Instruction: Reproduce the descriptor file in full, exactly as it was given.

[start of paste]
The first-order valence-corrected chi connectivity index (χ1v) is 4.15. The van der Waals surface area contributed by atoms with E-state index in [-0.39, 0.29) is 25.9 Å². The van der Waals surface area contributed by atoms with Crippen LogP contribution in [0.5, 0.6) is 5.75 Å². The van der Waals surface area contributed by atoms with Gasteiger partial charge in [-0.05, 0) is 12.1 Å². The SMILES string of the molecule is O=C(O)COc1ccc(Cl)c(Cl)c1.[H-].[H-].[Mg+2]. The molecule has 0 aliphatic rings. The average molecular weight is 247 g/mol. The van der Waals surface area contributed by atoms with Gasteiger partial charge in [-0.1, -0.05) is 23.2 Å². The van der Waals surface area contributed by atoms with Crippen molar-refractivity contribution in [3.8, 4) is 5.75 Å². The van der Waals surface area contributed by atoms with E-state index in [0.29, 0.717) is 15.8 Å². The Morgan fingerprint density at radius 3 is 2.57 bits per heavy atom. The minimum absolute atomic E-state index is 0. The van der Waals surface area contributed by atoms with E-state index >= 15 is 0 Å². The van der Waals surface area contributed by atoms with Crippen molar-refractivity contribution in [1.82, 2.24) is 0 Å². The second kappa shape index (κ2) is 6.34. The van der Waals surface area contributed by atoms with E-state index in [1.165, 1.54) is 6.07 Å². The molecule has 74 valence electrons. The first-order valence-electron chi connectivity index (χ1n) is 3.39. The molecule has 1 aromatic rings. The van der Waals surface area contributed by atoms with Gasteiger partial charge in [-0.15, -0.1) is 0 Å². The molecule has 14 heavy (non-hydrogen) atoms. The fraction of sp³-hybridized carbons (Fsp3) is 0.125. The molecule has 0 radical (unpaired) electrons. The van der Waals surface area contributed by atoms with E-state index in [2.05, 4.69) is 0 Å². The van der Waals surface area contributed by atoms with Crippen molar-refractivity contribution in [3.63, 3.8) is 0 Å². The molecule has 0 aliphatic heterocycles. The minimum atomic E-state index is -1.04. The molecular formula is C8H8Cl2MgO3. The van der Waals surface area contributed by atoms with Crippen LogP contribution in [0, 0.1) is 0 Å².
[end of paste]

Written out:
The first-order valence-corrected chi connectivity index (χ1v) is 4.15. The van der Waals surface area contributed by atoms with E-state index in [-0.39, 0.29) is 25.9 Å². The van der Waals surface area contributed by atoms with Crippen LogP contribution in [0.5, 0.6) is 5.75 Å². The van der Waals surface area contributed by atoms with Gasteiger partial charge in [-0.05, 0) is 12.1 Å². The SMILES string of the molecule is O=C(O)COc1ccc(Cl)c(Cl)c1.[H-].[H-].[Mg+2]. The molecule has 0 aliphatic rings. The average molecular weight is 247 g/mol. The van der Waals surface area contributed by atoms with Gasteiger partial charge in [-0.1, -0.05) is 23.2 Å². The van der Waals surface area contributed by atoms with Crippen molar-refractivity contribution in [3.8, 4) is 5.75 Å². The van der Waals surface area contributed by atoms with E-state index in [0.29, 0.717) is 15.8 Å². The Morgan fingerprint density at radius 3 is 2.57 bits per heavy atom. The minimum absolute atomic E-state index is 0. The van der Waals surface area contributed by atoms with E-state index >= 15 is 0 Å². The van der Waals surface area contributed by atoms with Crippen molar-refractivity contribution in [1.82, 2.24) is 0 Å². The second kappa shape index (κ2) is 6.34. The van der Waals surface area contributed by atoms with E-state index in [1.165, 1.54) is 6.07 Å². The molecule has 74 valence electrons. The first-order valence-electron chi connectivity index (χ1n) is 3.39. The molecule has 1 aromatic rings. The van der Waals surface area contributed by atoms with Gasteiger partial charge in [-0.15, -0.1) is 0 Å². The molecule has 14 heavy (non-hydrogen) atoms. The fraction of sp³-hybridized carbons (Fsp3) is 0.125. The molecule has 0 radical (unpaired) electrons. The van der Waals surface area contributed by atoms with E-state index in [2.05, 4.69) is 0 Å². The van der Waals surface area contributed by atoms with Crippen molar-refractivity contribution in [3.63, 3.8) is 0 Å². The molecule has 0 aliphatic heterocycles. The minimum atomic E-state index is -1.04. The molecular formula is C8H8Cl2MgO3. The van der Waals surface area contributed by atoms with Crippen LogP contribution in [0, 0.1) is 0 Å².